The first issue of Tortilla, my self-published comic book has been out since November of 2008 but I haven’t put it in any stores yet. That will finally happen next week. However, you may obtain a signed copy by mailing $3 (well hidden cash of money order only please) to; Jaime Crespo, P.O. Box 112, San Anselmo, CA 94979 USA.

Also, Slices, the 40 page “best of” Slice O’ Life collection is also available for $4 (same situation and address as above).

I am currently working on my first graphic novel, Turk Street Serenade which is a factual recounting about my time living and working in a San Francisco Tenderloin Hotel as a janitor during the mid-1980’s when crack first came on the streets and Reagan was in the White House and everything was almost as fucked-up as it is now. Think, Charles Bukowski with pictures.

It will be 200+ pages and the first chapter will be featured in Tortilla #2 due out this spring. I plan on releasing it a chapter at a time in my comic Tortilla until it either gets picked up by a publisher or I just eventually waste more money and time and do it myself. It should be done well before I’ve published 15+ issues of Tortilla. Probably by Tortilla #5 if not earlier.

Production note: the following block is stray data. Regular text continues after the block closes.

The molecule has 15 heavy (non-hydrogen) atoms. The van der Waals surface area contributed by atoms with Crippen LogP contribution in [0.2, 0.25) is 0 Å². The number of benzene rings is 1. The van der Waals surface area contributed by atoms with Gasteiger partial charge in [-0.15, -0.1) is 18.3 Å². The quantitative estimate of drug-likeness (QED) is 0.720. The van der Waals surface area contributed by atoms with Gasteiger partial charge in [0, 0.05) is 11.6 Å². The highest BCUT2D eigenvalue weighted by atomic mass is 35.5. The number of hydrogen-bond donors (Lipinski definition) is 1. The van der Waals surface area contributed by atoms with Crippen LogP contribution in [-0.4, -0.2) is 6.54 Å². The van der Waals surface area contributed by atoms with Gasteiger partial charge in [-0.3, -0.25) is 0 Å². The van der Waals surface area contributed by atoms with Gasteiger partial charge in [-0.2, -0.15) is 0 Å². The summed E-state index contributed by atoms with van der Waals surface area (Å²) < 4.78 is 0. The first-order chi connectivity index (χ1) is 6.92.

Also, I have to change my publishing name yet again. Thanks to my homie, Norman Zelaya for pointing out that La Calaca was already taken I now have to change it. So, with that I will NOW publish under the Aegis: Corn Tortilla Press! Be warned.

I attended the WonderCon this year on the Saturday schedule with my buddy, E. Francis Kohler and have to admit I was simultaneously overwhelmed and depressed. Overwhelmed by the multitude of people and nerds swarming all over the place and depressed by the current state of the comics industry. Publishing is feeling a down turn (mostly with my genre, the alternative, underground, non-super hero) and it feels like everything is geared towards movies and TV. I get the overall vibe that certain cartoonists and writers are vying for a movie/TV deal as opposed to putting out a great comic.